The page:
Do you see overdraft fees going away?

Bank of America’s decision to slash overdraft fees to $10 confirms that big banks remain dependent on fee revenue. This year, we’ll see other large banks follow suit by cutting fees by fifty, sixty, and even seventy percent. To capitalize on consumer sentiment, many smaller institutions will go a step further and eliminate fees altogether. Overdraft fees will not be as prevalent in the coming years, but the current rate of evolution suggests the oh-so-hated fees will linger until 2025.

What's your biggest takeaway from this trend popping up?

Neobanks and other digital financial platforms experienced explosive growth in 2021. These fintechs offer better perks and user experiences than traditional banks. Also, many Neobanks do not charge overdraft fees. With increased pressure to compete, traditional banks will start looking a lot more like tech companies than financial institutions.

Quote of the week

“I think wages going up is a good thing for the people who have the wages going up.
CEOs shouldn’t be crybabies about it. They should just deal with it.” Jamie Dimon, CEO of JPMorgan Chase

Banks tend to be seen as the main beneficiaries of rising inflation. That’s because as interest rates rise, so do banks’ profit margins.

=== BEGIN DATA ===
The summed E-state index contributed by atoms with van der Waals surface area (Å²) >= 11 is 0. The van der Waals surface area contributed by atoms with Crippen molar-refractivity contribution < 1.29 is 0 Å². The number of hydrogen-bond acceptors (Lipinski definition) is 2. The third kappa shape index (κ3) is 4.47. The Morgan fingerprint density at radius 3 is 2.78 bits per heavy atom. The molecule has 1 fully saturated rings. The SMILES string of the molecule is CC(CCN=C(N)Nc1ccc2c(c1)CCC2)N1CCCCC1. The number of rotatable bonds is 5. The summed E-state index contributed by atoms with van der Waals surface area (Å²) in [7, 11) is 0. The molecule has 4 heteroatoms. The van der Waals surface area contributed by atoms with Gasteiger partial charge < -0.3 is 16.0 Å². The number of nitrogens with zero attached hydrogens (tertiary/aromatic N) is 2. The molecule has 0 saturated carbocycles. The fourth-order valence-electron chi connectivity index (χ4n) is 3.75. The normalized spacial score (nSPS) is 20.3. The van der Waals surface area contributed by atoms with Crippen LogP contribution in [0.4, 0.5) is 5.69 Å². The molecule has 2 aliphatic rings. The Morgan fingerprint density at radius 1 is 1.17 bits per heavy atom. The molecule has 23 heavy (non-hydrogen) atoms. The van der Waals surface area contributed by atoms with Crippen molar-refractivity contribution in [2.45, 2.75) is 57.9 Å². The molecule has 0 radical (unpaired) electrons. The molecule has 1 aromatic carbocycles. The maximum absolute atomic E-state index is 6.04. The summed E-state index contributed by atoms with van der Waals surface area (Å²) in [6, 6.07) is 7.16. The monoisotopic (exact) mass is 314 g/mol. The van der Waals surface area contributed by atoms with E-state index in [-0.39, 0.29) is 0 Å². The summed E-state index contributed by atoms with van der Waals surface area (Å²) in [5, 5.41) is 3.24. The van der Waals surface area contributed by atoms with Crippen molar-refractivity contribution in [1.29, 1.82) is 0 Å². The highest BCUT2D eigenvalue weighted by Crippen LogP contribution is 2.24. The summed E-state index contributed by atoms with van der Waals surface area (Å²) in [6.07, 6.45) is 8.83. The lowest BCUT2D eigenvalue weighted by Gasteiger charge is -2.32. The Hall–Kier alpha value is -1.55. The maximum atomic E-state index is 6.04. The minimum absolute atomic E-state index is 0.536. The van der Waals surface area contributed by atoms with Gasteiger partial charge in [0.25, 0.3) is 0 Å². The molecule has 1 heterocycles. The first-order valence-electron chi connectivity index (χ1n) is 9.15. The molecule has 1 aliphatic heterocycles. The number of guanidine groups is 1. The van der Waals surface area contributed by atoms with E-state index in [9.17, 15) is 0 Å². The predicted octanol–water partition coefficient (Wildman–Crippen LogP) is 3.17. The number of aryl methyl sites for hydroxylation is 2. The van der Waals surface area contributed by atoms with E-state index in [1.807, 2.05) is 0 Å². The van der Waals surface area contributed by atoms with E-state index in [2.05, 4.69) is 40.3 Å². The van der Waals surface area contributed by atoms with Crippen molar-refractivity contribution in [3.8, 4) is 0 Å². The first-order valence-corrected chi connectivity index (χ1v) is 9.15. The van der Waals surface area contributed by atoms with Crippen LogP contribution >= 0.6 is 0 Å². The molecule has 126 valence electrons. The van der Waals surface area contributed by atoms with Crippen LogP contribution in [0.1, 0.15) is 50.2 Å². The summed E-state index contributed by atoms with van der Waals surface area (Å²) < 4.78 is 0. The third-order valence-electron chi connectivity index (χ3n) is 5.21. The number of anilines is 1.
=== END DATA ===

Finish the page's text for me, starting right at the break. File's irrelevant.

But there is one area where inflation is leaving major banks in a bit of a pickle: wages.

On Friday, JPMorgan Chase posted its smallest quarterly earnings in almost two years.

CFO Jeremy Barnum confirmed in a conference call that the tight labor market means the bank has had to increase expenses to stay in the competition and appeal to the best talent. The company expects expenses to increase by around 8%, reaching $77 billion this year.

Immediately following its earnings, JPMorgan shares fell by over 6%.

Still, regarding all the pay talk, Dimon’s reaction seems to be akin to ‘c’est la vie’. If the bank wants to stay in the game in the long term, it needs to pay in the short term.

“We will be competitive in pay. If that squeezes margins a little bit for shareholders, so be it,” he told CNBC.

What we're reading

Good to know 

  • 2022 could be a promising year for challengers…in the EU and the UK, that is…(PYMNTS)
  • Challenger bank Dave’s plans after going public (American Banker)
  • is now valued at $40 billion (Bloomberg)
  • After 20 years of existing, no more global consumer banking division at Citigroup (FT)
  • "I regret that a number of my personal actions have led to difficulties for the bank and compromised my ability to represent the bank internally and externally," Chairman of Credit Suisse Antonio Horta-Osorio resigns after breaching Covid quarantine rules (BBC)

Food for thought 

  • How Gen Z could determine the future of open banking (Sifted)
  • 2021’s main takeaways in retail banking (Financial Brand)
  • Where central banks are at with their CBDC plans (Finextra)